This spring, Jennifer Neville Bright started serving occasional brunches at the 1906 House in Enosburg Falls, the bed-and-breakfast that she renovated and recently opened. As of Father's Day, she will open her doors for weekly brunch — reservations encouraged.
Neville Bright has teamed up with chef Kurtis Rogers, who spent years in kitchens in Portland, Maine, before moving to Enosburg and starting Ampersand Farm. Their weekly service highlights locavore versions of brunch classics. So classic eggs Benedict features Vermont meat butchered and cured at the Enosburg Meat Market, eggs from Rogers' farm and cheeses from Enosburg Falls' Boston Post Dairy. Beers come from 14th Star Brewing, Liftline Brewing and other area brewers.
Neville Bright hopes the fresh, creative fare will make the weekly service a "destination brunch," and notes that the meal is as much about the space as the food. She devoted two years to renovating the former Perley mansion into an inn. "Someone needed to save this house," says Neville Bright, who grew up in Franklin County and also owns the Tabor House Inn in Swanton. "No one had been living here for seven years, and there was talk of dividing that up into assisted living or whatever." She saw too much history and charm in the building to let that happen: "No one had ever painted the woodwork; it still has its original hardwood floors, pocket doors, stained glass and cherry paneling."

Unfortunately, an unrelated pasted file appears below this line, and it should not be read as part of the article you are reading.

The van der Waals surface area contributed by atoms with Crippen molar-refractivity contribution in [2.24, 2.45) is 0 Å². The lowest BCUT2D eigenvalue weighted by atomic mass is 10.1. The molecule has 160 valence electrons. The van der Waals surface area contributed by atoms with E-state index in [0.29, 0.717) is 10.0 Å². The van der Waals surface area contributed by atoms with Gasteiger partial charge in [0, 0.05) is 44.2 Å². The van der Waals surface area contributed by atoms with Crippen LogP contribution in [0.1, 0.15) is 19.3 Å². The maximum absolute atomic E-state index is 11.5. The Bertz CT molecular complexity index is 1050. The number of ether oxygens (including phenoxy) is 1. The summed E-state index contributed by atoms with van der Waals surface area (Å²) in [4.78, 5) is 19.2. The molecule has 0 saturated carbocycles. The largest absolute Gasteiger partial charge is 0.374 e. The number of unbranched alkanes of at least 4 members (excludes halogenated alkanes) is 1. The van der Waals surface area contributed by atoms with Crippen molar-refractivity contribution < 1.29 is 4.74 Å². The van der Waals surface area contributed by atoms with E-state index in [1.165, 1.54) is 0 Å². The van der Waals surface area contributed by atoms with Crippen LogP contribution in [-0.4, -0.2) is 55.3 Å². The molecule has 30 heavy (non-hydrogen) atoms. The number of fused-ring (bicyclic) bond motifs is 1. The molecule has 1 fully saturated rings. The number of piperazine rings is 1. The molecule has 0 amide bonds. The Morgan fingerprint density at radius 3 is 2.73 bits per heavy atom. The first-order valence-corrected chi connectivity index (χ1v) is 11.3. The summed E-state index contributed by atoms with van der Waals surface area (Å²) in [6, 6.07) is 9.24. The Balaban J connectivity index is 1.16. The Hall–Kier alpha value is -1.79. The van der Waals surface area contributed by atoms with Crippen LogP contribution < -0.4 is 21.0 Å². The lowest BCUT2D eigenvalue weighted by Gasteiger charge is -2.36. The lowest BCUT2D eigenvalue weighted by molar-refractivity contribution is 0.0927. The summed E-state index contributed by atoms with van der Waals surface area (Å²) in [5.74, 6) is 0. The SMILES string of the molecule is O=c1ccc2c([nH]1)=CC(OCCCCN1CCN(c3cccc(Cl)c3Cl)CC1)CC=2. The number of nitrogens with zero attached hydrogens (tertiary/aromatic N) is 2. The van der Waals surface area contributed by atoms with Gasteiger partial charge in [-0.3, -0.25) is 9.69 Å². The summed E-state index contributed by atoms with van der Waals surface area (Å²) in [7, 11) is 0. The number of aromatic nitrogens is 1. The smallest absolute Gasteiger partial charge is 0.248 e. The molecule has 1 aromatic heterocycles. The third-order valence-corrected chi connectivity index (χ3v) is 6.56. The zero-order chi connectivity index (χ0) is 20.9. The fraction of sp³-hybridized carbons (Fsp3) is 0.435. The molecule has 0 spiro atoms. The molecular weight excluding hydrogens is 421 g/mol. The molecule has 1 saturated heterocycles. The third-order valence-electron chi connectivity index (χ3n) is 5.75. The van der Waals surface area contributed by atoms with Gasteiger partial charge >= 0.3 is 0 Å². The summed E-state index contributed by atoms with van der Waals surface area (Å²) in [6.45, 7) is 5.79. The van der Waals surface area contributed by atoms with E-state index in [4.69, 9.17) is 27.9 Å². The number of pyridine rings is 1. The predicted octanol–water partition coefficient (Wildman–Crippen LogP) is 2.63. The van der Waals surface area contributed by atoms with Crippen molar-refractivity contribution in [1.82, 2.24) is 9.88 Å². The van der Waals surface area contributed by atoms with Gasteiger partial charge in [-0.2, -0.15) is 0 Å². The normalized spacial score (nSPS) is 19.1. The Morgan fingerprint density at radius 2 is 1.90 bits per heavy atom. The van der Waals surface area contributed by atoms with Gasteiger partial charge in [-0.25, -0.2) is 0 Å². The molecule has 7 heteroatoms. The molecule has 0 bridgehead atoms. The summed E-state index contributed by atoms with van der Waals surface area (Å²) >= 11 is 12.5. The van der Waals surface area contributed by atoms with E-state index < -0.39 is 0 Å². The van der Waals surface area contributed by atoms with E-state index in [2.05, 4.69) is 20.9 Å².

While she's starting with brunch, Neville Bright says she hopes to host special dinner events, weddings and other private functions at the historic property. "The idea is that I have this great house, and I can seat 32 people. How else can I share it?"
The original print version of this article was headlined "Sunday Best"